You can file a new W-4 at any time. And if you find that you've given too much to the government, you'll get the money back when you file your income taxes.
Estimated Tax Payments
Another common form of falling behind on taxes is linked to business owners and entrepreneurs. People who are self-employed are responsible for paying their own taxes on a monthly or quarterly basis, depending on their income and estimated tax payments. Since they are self-employed, they do not have an employer to withhold taxes from their paycheck—that's usually an effective backstop for people who might otherwise forget to file their taxes. But if you're self-employed, and you fail to make your estimated tax payments throughout the year, you’ll likely incur a large tax liability at the end of the year.
There are a variety of ways to calculate your quarterly estimated tax payments. Just be sure the method you choose doesn't leave you struggling to make daily expenses or set you up with a huge tax bill and underpayment penalties.
It's not just self-employed Americans who are pressed for time—everyone is busy these days. Consequently, some other reasons people may owe the IRS are directly linked to what’s going on in their personal lives. For example, a taxpayer may have a family crisis or an emergency that occurs around tax season that prevents him or her from filing a tax return on time or from paying his or her tax bill in full. In that situation, the IRS will issue the taxpayer a bill for the amount still owed.
Other taxpayers may simply misunderstand the tax laws and take exemptions, deductions and credits that they are not qualified to claim. In this situation, the IRS will usually contact the taxpayer and inform him or her of the reporting error. The taxpayer is then required to validate the exemption, deduction, or credit taken. Without proof, the IRS will correct the taxpayer's tax return and the taxpayer may incur a hefty tax liability, penalty, and/or interest.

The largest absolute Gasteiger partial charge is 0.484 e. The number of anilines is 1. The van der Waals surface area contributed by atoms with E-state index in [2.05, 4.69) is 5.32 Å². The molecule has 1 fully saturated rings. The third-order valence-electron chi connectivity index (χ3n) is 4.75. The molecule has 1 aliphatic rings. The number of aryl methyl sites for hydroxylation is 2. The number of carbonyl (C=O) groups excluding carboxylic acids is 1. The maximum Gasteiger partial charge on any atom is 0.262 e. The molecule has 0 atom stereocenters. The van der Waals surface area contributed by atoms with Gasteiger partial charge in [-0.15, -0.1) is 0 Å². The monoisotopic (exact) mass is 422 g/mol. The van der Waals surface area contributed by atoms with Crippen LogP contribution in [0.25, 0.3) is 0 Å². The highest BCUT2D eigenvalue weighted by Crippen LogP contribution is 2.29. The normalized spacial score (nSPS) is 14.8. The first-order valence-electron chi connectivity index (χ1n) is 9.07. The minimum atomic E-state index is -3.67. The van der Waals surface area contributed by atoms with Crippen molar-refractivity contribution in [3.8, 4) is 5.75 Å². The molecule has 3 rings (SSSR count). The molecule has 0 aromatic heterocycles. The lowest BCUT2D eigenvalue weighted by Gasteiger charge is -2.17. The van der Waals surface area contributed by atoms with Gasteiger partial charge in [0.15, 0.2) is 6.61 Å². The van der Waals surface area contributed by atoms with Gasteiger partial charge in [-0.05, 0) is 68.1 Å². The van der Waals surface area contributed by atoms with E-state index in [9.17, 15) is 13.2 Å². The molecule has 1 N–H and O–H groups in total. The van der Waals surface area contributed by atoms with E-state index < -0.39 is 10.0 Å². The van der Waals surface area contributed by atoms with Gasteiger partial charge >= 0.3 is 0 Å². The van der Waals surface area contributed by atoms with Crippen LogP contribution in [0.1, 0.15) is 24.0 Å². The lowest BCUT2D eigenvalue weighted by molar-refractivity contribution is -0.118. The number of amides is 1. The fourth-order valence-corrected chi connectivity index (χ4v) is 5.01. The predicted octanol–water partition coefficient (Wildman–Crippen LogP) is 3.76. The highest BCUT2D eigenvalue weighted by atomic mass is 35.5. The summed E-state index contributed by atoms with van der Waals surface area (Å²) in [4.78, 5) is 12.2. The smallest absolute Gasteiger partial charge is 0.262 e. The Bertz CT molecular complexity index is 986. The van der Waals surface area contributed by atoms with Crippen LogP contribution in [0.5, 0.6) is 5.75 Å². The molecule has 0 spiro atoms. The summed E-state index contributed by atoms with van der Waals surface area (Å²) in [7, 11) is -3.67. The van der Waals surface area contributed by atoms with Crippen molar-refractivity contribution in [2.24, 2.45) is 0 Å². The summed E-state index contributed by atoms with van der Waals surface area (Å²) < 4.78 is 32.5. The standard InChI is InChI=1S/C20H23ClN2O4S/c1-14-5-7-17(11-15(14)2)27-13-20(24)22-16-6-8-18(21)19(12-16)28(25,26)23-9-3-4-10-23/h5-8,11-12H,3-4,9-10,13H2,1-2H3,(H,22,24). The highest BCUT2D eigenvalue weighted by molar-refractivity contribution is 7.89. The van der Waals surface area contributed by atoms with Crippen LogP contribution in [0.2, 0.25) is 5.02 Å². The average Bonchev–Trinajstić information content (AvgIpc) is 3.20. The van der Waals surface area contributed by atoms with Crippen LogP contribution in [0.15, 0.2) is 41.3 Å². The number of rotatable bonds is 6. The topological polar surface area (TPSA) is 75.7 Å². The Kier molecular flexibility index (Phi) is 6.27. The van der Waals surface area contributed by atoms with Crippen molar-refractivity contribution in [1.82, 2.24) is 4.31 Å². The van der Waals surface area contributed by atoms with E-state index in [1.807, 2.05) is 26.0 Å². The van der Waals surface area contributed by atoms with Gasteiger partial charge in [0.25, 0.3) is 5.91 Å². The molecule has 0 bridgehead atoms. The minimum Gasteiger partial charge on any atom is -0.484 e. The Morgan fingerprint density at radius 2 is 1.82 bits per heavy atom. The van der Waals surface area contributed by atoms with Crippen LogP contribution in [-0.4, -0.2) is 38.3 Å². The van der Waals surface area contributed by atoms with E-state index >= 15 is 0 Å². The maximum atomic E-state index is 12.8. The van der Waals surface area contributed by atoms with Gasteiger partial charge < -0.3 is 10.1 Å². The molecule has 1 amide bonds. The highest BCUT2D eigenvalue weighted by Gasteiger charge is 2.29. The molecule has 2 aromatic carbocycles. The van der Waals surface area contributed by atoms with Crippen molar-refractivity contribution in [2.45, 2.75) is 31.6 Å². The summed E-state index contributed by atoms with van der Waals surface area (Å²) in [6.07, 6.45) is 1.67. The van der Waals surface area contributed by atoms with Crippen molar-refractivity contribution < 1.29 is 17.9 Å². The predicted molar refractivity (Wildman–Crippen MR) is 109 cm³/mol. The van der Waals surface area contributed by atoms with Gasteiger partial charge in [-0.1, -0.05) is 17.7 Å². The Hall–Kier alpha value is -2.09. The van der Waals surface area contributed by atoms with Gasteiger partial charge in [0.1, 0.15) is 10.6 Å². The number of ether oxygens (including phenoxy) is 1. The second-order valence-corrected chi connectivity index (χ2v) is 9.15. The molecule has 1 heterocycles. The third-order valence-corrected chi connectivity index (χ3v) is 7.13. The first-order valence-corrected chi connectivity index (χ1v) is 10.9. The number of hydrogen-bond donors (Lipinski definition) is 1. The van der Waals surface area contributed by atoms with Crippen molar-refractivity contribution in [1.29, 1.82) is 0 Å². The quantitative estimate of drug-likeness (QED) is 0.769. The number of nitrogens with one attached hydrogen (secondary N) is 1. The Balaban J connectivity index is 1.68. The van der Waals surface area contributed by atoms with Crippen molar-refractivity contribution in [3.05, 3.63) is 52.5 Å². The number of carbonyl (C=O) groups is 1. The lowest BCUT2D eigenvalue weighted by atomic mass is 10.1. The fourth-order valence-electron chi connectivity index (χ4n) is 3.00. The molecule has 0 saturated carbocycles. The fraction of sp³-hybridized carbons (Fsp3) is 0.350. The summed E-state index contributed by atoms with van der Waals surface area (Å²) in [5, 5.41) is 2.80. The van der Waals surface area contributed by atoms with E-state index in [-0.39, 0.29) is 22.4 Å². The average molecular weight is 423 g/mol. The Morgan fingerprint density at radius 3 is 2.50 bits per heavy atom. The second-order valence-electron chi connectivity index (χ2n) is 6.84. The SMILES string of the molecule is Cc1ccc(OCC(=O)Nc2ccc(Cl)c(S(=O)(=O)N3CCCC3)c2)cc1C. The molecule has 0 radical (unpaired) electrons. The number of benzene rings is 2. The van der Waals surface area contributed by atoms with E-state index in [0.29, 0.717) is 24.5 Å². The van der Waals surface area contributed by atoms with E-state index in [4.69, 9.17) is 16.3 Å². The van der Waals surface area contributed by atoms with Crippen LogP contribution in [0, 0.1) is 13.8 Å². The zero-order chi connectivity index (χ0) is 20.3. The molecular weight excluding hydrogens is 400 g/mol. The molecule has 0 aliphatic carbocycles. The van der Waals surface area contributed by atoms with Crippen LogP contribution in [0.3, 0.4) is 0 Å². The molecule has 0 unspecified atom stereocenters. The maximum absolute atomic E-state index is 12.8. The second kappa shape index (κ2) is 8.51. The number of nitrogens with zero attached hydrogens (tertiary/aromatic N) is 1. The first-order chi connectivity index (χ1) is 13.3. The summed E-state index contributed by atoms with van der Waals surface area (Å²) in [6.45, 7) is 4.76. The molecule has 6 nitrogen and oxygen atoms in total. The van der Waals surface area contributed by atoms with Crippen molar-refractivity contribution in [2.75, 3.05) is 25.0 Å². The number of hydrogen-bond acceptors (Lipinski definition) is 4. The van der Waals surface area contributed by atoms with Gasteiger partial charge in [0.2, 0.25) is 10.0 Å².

One easy way to correct the majority of reporting errors is to use tax reporting software or to hire an accountant. These resources will alert you to the deductions relevant to your situation, and reduce the number of data entry errors.
What the IRS Will Do
In any of the above circumstances, if the IRS thinks you owe past due taxes, they're not shy about getting a hold of you.
Usually, the IRS sends you an ominous-looking bill via snail-mail, but sometimes they might reach out to you via telephone. In serious cases, they may even attempt to visit you at work or at home. If the agency is unable to get you to voluntarily satisfy your tax debt, it may take collection action (i.e., liens, levies, garnishments, and seizures) against you. It will also tack-on penalties and interest while your debt remains outstanding.
The Bottom Line
To avoid owing the IRS, focus on being self-motivated and educate yourself on your tax reporting and payment obligations. If you are ever unsure about your tax reporting and payment obligations, get a hold of a tax attorney, CPA or professional tax preparer and, in certain circumstances, the IRS.
Above all, always be alert, and always file your taxes on time, no matter what you owe.
"My best clients are planners," notes Larry Pon, owner of Pon & Associates, a Lawrence, Kentucky-based tax planning and financial advisory firm. "They are involved and aware of what was going on."
That’s good advice – just don't be late in taking it.